Pennsylvania: Candidate filing closed in the Keystone State, and official contenders for the important Senate contest are now filed. For the Republicans, Sen. Pat Toomey is unopposed for re-nomination. He is reporting just under $10 million in his campaign account. Democrats are filing four candidates, two of whom will be in a strong battle for the nomination. Former Rep. Joe Sestak (D-Delaware County) scored 49% against Toomey in 2010 and returns for a re-match despite major relationship problems with Democratic Party leaders. Several noteworthy Democrats recruited former gubernatorial chief of state Katie McGinty to oppose Sestak. Braddock Mayor Joe Fetterman is the third filed Democrat, while Joe Vodvarka will prove to be an also-ran. Despite the state’s Democratic nature, Toomey begins as the early race favorite.

House

FL-26: Former Rep. Joe Garcia (D-Miami), who announced his fifth run for Congress – he’s only won once – this week released a mid-January Public Policy Polling survey as he entered the 2016 race. According to PPP (1/14-15; 441 FL-26 Democratic primary voters) the former Congressman leads ex-congressional and Lt. Governor candidate Annette Taddeo (D) by a 34-24% clip. Taddeo has the backing of the Washington Democratic establishment including Minority Whip Steny Hoyer (D-MD-5). The eventual Democratic nominee faces freshman Rep. Carlos Curbelo (R-Miami) in the general election. The new Florida redistricting program makes the 26th more Democratic, but South Florida Republicans can often overcome a party registration and vote history advantage.

Pennsylvania Filings: Among the notable situations seen in the candidate filings for the House, indicted Rep. Chaka Fattah (D-Philadelphia) has three Democratic opponents for his re-election run in the 2nd District. His most serious rival is veteran state Rep. Dwight Evans (D), formerly chairman of the House Appropriations Committee when the Democrats controlled the House chamber.

Rep. Mike Kelly (R), in the Erie-anchored 3rd District, is running unopposed. Sixth District Rep. Ryan Costello (R) draws two Democratic opponents, businessman Michael Parrish and financial analyst Lindy Li. The latter moved over from the 7th District at the behest of party leaders.

Rep. Pat Meehan (R-PA-7) draws a minor primary opponent and is expected to face Pastor Bill Golderer (D) in the general election. Though Golderer has over $230,000 in his campaign account after being in the race only a short time, he is still in a 10:1 resource deficit situation in comparison to Meehan. In the open 8th District, former FBI agent Brian Fitzpatrick (R) will attempt to succeed his brother, retiring Rep. Mike Fitzpatrick (R-Levittown). Democrats are filing former congressional candidate Shaughnessy Naughton and state Rep. Steve Santarsiero. House Transportation and Infrastructure chairman Bill Shuster (R) will face a lone primary opponent in 2016, retired Coast Guard Captain Art Halvorson who ran two years ago. No Democrat filed in the 9th District. In the 10th, Rep. Tom Marino (R) faces only an Independent opponent.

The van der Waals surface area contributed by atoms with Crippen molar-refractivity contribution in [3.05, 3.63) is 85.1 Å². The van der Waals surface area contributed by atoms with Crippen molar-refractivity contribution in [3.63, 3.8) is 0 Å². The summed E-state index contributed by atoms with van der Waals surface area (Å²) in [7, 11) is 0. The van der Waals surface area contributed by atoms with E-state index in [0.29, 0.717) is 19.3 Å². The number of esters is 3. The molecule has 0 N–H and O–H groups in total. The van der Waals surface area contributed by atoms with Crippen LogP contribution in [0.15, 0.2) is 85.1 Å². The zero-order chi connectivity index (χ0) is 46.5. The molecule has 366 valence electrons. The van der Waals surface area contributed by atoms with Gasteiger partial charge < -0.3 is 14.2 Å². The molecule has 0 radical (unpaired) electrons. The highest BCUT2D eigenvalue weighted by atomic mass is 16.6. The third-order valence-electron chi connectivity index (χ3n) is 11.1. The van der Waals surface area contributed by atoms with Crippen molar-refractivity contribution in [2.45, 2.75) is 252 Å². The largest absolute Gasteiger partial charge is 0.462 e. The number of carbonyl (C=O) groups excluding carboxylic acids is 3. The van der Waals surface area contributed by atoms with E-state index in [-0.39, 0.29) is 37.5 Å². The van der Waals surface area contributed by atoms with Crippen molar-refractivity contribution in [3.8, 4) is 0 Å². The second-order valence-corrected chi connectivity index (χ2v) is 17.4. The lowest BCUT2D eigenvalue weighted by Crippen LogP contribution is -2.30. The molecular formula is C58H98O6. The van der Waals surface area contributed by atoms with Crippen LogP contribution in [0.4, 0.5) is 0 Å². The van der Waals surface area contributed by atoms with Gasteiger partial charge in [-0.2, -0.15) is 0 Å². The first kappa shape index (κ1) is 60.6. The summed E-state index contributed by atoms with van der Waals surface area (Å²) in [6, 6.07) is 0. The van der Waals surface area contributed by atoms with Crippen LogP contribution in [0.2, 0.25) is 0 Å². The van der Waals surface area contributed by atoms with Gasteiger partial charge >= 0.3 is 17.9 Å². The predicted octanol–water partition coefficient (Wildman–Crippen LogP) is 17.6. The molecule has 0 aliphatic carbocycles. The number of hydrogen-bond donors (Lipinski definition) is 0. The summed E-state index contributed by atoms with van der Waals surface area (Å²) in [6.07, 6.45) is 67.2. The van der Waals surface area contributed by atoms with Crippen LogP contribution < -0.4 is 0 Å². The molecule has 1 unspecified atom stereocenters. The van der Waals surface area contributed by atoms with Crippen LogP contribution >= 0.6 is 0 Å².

In the open 16th CD, with Rep. Joe Pitts (R-Lancaster) retiring, only two Republicans and two Democrats filed. The favored GOP candidates are state Sen. Lloyd Smucker and former Lancaster County Republican chairman Chet Beiler. Democrats have consultant Christina Hartman and dentist Gary Wegman. In the Pittsburgh area’s 18th District, veteran Rep. Tim Murphy (R) is unopposed for re-election.

North Carolina Redistricting: The state legislature enacted a new redistricting map in response to the federal three judge panel invalidating two of the state’s congressional districts. The map is a major departure from the current plan. The result will pair Reps. Renee Ellmers (R-NC-2) and George Holding (R-NC-13) in the new 2nd District. Rep. Alma Adams (D-NC-12) seat effectively disappears. Rep. Bob Pittenger (R-NC-9), who had a Charlotte based CD in the previous map, now begins in Mecklenburg County but then travels east along the South Carolina border to include part of Fayetteville. The state will likely be more competitive under this new map, but Republicans would still be favored to hold their 10-3 advantage in the delegation. The US Supreme Court could stay the implementation of this map. The legislation also includes moving the North Carolina congressional primary to later in the year. All other offices, including the US Senate primary, will be held as scheduled on March 15.

Governor

North Carolina: The aforementioned Public Policy Polling survey of North Carolina voters (see North Carolina Senate in the second section of this report) finds that Gov. Pat McCrory (R) despite an upside down job approval rating of 40:47% favorable to unfavorable, has re-taken the lead over Attorney General Roy Cooper (D), 43-41%. In PPP’s January survey, Cooper had opened up a similarly small lead.

West Virginia: Repass Research (2/11-16; 411 WV registered voters) finds Republican state Senate President Bill Cole leading two of three Democratic contenders in ballot test pairings. Sen. Cole leads state Senate Minority Leader Jeff Kessler (D), 45-40%, and former US Attorney Booth Goodwin (D), 44-43%. But, billionaire coal executive and Greenbrier Hotel owner Jim Justice (D) has a ten-point advantage over the unopposed Republican candidate, 49-39%.